How to Get Rid of Poison Ivy

Diane
By Diane July 16, 2019 09:33

How to Get Rid of Poison Ivy

If you find poison ivy (Toxicodendron radicans) on your property, you need to act quickly, but with caution. If you allow the plant to take hold and spread, you’ll have a major fight to get rid of it. Most people develop a painful, itchy, blistering rash on contact with the vine, so a few precautions are in order.

Poison ivy is a perennial vine that spreads by underground runners. It can be difficult to remove but leaving it on your property puts everyone in jeopardy. Before beginning, take the time to understand the process completely and make sure you have everything you need before starting. You do not want to have to run to the hardware store in the middle, possibly contaminating your car.

You Will Need:

  • Old clothing, gloves, boots, socks, head covering, goggles, breathing mask
  • Duct tape
  • Shovel, pruning shears, rake
  • Bottle of chlorine bleach or weed killer
  • Heavy plastic bags
  • Rubbing alcohol
  • Strong soap and cold water

Identifying Poison Ivy

How to Get Rid of Poison Ivy 3The appearance of poison ivy can vary depending on the part of the country you live in. I refer to the plant here as a vine, but it can also have an erect woody shrub appearance or grow as a trailing shrub. It often grows on trees, fencing, or the land surface. The rhyme “leaves of three, leave it be” is a good way to identify the plant. Poison ivy has three green leaflets that make up a complex leaf. “Berries white, run in fright” is another good childhood rhyme that works also.

Dress for the Job

How to Get Rid of Poison Ivy 3Before beginning, you should dress in clothes that cover you from head to toe.

Long pants, long sleeves, boots and socks, gloves, head covering, goggles, and a breathing mask. Tuck your pants into your boots and your sleeves into the gloves.

Then use duct tape to seal the sleeves and pants legs so that no leaves or oils can get to your skin.

Even if you do not normally react to poison ivy, take precautions.

Related: The Long-Forgotten Cheesecloth

Worst Way to Get Rid of Poison Ivy

My father-in-law made the mistake that many people make. He removed all the plants and put them in a pile to burn. Unfortunately, the smoke carries the oils from the plant and can cause a bad reaction to people downwind, sometimes for miles.

He inhaled some of the smoke and ended up with a horrible external rash and a serious lung problem. Do not burn poison ivy, it can cause serious problems to anyone who comes into contact with the smoke.

Choose a Calm Day

You want to do this on a calm day without much wind. You don’t want the plants or oils getting blown around or back onto you. Choosing a calm day give you better control of the plants.

Dig Up the Plants

How to Get Rid of Poison Ivy 3

If you have only a few vines, dig them up completely, roots and all. Place the plants and roots in a plastic garbage bag and tie the bags closed for disposal. If you have a large area covered in poison ivy, cut the vines off at ground level and bag the vines. Then dig up as many roots as possible or spray the area with a weed killer or with chlorine bleach. Rake through the soil to remove all root parts possible.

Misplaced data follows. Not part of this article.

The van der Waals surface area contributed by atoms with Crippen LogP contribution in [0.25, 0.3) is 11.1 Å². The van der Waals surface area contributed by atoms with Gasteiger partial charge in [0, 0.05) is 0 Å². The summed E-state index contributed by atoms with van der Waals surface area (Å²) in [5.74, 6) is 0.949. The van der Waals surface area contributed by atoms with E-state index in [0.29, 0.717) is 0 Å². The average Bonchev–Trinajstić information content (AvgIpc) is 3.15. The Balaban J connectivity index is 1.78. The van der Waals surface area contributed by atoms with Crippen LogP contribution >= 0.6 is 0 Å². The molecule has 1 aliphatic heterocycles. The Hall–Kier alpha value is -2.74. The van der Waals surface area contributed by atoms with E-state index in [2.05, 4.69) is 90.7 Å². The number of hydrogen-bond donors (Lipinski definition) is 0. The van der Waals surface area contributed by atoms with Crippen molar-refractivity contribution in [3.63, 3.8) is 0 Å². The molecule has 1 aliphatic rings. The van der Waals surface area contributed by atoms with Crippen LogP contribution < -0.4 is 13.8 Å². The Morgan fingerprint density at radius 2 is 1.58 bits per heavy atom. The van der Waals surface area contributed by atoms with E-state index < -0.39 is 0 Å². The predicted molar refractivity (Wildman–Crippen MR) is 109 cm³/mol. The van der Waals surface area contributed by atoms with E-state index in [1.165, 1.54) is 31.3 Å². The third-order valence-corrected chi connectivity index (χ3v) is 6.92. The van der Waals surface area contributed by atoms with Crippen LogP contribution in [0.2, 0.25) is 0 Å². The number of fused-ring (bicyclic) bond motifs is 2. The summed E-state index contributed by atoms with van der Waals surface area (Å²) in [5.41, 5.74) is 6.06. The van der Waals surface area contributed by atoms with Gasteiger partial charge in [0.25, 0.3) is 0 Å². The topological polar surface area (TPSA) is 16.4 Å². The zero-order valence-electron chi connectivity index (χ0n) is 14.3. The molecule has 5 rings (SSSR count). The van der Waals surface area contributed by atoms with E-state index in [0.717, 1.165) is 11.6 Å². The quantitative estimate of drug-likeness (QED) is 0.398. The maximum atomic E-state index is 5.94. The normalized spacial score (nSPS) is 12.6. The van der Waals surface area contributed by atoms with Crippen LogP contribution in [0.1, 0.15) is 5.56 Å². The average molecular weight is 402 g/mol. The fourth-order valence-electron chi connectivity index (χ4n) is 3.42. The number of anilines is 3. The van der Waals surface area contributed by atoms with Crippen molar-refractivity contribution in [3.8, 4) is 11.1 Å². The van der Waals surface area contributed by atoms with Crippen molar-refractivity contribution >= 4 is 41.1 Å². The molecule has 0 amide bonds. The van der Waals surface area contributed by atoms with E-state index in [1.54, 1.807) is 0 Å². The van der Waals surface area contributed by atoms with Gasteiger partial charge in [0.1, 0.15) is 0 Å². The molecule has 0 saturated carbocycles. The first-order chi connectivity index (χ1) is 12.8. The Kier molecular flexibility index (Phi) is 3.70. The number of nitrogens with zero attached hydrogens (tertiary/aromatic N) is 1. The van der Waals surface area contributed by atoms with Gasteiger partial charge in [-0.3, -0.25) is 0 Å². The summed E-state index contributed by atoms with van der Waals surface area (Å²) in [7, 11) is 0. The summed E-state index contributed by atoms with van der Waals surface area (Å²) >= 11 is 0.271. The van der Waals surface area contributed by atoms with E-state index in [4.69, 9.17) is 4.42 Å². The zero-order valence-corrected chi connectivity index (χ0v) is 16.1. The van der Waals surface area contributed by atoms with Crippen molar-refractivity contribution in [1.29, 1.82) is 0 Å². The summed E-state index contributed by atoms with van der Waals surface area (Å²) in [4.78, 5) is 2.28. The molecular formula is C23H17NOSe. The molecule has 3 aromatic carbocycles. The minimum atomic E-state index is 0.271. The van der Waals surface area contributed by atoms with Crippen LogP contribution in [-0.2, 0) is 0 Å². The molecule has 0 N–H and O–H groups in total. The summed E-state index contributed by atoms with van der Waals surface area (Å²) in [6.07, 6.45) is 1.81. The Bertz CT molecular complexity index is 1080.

Any roots that remain may sprout again, so keep a diligent eye on the area and be proactive if new sprouts show up. If you act quickly and remove each new sprout, you should be able to defeat poison ivy within the year. Ignoring new shoots allows the plant to return and spread. You may be fighting poison ivy for many years to come.

Related: BOB from the Dollar Store for $50

Disposing of the Plants

Bag the plant in heavy plastic bags and tie them securely. Put them in the trash for disposal or take them to a lawn-waste disposal facility.

Clean Your Tools

How to Get Rid of Poison Ivy 3Cleaning your tools is an important step in the process. If you skip this step, you may end up with a poison ivy rash next time you use them and have no idea what happened.

Clean the entire tool, including the handle, with rubbing alcohol.

Give them a thorough disinfecting, then oil the tools before putting them away.

Clean Your Clothing

First, dispose of the gloves you used, and your face mask, if it is disposable. Wash the goggles and boots with warm soapy water and a garden hose.

Wash your clothes separately, running them through the wash cycle 3 times in hot water to be sure they are completely cleaned and rinsed. A better solution is to wear old clothes and toss them out when you are done.

Take a cold shower and scrub your skin with a strong soap. Hot water will open your pores and allow the oil into your pores.

Once you’ve removed the poison ivy, enjoy your space knowing that your family is safe from harmful rashes. Keep an eye on the area, however, making sure that any new growth is treated immediately. Keeping a diligent eye out for new growth can help you win the battle against poison ivy.

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Diane
By Diane July 16, 2019 09:33
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71 Comments

  1. grif July 16, 12:38

    i’ve also found that using roundup and rubber gloves will do the trick. Place the leaves on the palm of your hands,with gloves on and use a small paint brush,and apply liberally to the leaves,the pure roundup,it will destroy poison ivy all the way to the roots,since the leaves are how it is nourished.It worked for me.